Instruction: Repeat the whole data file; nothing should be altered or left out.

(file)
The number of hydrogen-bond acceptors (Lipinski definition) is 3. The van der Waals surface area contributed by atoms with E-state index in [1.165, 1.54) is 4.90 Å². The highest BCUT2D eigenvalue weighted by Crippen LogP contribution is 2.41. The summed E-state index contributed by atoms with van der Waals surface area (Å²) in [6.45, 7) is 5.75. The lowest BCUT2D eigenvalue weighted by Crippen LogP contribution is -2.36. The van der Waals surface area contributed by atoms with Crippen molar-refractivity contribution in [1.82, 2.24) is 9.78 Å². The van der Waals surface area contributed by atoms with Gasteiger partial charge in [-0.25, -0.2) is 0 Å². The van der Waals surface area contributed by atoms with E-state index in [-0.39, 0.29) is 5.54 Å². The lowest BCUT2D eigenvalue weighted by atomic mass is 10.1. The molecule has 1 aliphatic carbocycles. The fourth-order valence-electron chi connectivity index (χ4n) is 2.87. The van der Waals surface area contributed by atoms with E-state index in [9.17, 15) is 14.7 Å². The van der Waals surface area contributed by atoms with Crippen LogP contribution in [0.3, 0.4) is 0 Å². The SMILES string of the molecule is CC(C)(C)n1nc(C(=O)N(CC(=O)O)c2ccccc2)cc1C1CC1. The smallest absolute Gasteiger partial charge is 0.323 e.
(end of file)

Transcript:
The number of hydrogen-bond acceptors (Lipinski definition) is 3. The van der Waals surface area contributed by atoms with E-state index in [1.165, 1.54) is 4.90 Å². The highest BCUT2D eigenvalue weighted by Crippen LogP contribution is 2.41. The summed E-state index contributed by atoms with van der Waals surface area (Å²) in [6.45, 7) is 5.75. The lowest BCUT2D eigenvalue weighted by Crippen LogP contribution is -2.36. The van der Waals surface area contributed by atoms with Crippen molar-refractivity contribution in [1.82, 2.24) is 9.78 Å². The van der Waals surface area contributed by atoms with Gasteiger partial charge in [-0.25, -0.2) is 0 Å². The van der Waals surface area contributed by atoms with E-state index in [-0.39, 0.29) is 5.54 Å². The lowest BCUT2D eigenvalue weighted by atomic mass is 10.1. The molecule has 1 aliphatic carbocycles. The fourth-order valence-electron chi connectivity index (χ4n) is 2.87. The van der Waals surface area contributed by atoms with E-state index in [9.17, 15) is 14.7 Å². The van der Waals surface area contributed by atoms with Crippen LogP contribution in [0.3, 0.4) is 0 Å². The SMILES string of the molecule is CC(C)(C)n1nc(C(=O)N(CC(=O)O)c2ccccc2)cc1C1CC1. The smallest absolute Gasteiger partial charge is 0.323 e.